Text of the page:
The holiday home of interior designer Leigh Ellwood was originally a 1970s beach shack. When the original house burned down in the early ‘80s, it was rebuilt on the same footprint and in exactly the same style, and remained in the same family for the next 30 years.
Leigh and her family purchased the home in 2020 for its modest size, water views, and location along Victoria’s world famous Great Ocean Road. She initially planned to just ‘tweak’ a few elements, but the project quickly grew into a larger scale renovation.
When designing the interiors, Leigh was inspired by the seaside cabin on the Côte d’Azur in France, designed and owned by the famed architect and designer, Le Corbusier. ‘It’s both a total work of art and the archetype of the “minimum cell” based on an absolute and functionalist approach,’ says Leigh. Despite its tiny 13 square metre footprint and scaled back interior, Le Corbusier reportedly described the home as ‘extravagant in comfort and gentleness.’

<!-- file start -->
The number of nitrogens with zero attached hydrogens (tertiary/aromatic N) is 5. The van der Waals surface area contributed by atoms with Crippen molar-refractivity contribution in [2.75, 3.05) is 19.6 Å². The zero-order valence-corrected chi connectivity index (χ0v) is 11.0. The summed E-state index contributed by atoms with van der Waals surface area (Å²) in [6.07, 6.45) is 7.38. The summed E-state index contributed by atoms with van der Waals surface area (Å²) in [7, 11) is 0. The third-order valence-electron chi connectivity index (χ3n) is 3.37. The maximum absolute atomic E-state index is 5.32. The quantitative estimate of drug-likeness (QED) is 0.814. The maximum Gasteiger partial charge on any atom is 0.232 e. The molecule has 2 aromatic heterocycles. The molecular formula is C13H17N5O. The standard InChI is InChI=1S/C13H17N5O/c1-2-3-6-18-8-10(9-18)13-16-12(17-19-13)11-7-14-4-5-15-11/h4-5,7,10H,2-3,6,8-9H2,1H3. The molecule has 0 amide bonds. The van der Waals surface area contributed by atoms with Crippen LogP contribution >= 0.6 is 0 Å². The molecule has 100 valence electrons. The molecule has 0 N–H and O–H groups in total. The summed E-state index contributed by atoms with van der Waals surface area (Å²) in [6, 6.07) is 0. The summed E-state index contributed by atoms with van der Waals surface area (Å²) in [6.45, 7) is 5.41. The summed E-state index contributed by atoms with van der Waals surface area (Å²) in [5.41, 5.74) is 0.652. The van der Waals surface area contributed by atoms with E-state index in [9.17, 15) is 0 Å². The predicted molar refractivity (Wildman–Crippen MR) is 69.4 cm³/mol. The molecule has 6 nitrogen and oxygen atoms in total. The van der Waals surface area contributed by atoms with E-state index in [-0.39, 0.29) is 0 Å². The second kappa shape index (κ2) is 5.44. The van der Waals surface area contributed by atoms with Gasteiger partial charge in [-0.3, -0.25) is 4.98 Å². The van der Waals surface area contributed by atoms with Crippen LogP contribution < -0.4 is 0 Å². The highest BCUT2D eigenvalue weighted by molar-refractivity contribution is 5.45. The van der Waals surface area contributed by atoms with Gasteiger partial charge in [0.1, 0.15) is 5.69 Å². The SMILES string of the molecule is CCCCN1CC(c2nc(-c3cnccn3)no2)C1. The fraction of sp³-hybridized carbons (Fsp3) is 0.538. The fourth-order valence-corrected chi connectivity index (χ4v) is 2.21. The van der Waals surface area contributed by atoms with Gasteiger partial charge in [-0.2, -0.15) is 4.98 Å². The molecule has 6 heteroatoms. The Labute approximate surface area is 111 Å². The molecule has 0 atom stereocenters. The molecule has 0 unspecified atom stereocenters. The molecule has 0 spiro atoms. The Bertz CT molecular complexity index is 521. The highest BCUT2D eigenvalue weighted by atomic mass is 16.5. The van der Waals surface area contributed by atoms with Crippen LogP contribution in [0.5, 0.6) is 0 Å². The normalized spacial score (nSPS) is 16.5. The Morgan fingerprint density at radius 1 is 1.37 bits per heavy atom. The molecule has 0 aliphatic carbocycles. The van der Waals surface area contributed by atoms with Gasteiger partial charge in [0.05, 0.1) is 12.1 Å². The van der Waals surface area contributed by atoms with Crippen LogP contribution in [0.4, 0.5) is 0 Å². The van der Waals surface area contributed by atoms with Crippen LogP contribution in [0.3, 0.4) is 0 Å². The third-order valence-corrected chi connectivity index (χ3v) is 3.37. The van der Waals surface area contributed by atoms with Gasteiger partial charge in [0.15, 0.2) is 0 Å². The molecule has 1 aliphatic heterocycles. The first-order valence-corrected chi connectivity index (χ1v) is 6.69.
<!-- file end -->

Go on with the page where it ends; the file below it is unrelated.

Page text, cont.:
Leigh envisioned a similar minimal timber home, allowing the ocean views to take centre stage.
Builder Alex Penfold lived onsite during the renovation, which took the better part of 12 months. Works involved demolition of a bedroom, a new kitchen, reconfiguring two existing small bathrooms into a family bathroom, a new powder room, new lighting, relining and insulating the ceiling, and the installation of a fireplace.
Max Paint Melbourne sealed the plywood surfaces, and painted the remaining walls in Watermark by Porter’s Paints. ‘Watermark was selected to absorb light and soften the connection to the plywood,’ says Leigh.
‘Mornings are a favourite time given the uninterrupted views to the south, and the east with the early morning light often causing the new plywood walls to glow.’
Decoration throughout the home is deliberately minimal, except for the oyster paintings by 1998 Archibald Prize winner (and 18-time nominee!) Lewis Miller, painted directly onto the plywood living room walls. ‘This involved the installation then removal of the wall panels so Lewis could complete the works in his Melbourne studio, then their reinstallation back in the house. Phew!’ says Leigh.
Leigh and her family spend their days in the home taking in the constantly changing ocean views, and local birdlife that passes by at eye level.
A house too special for words!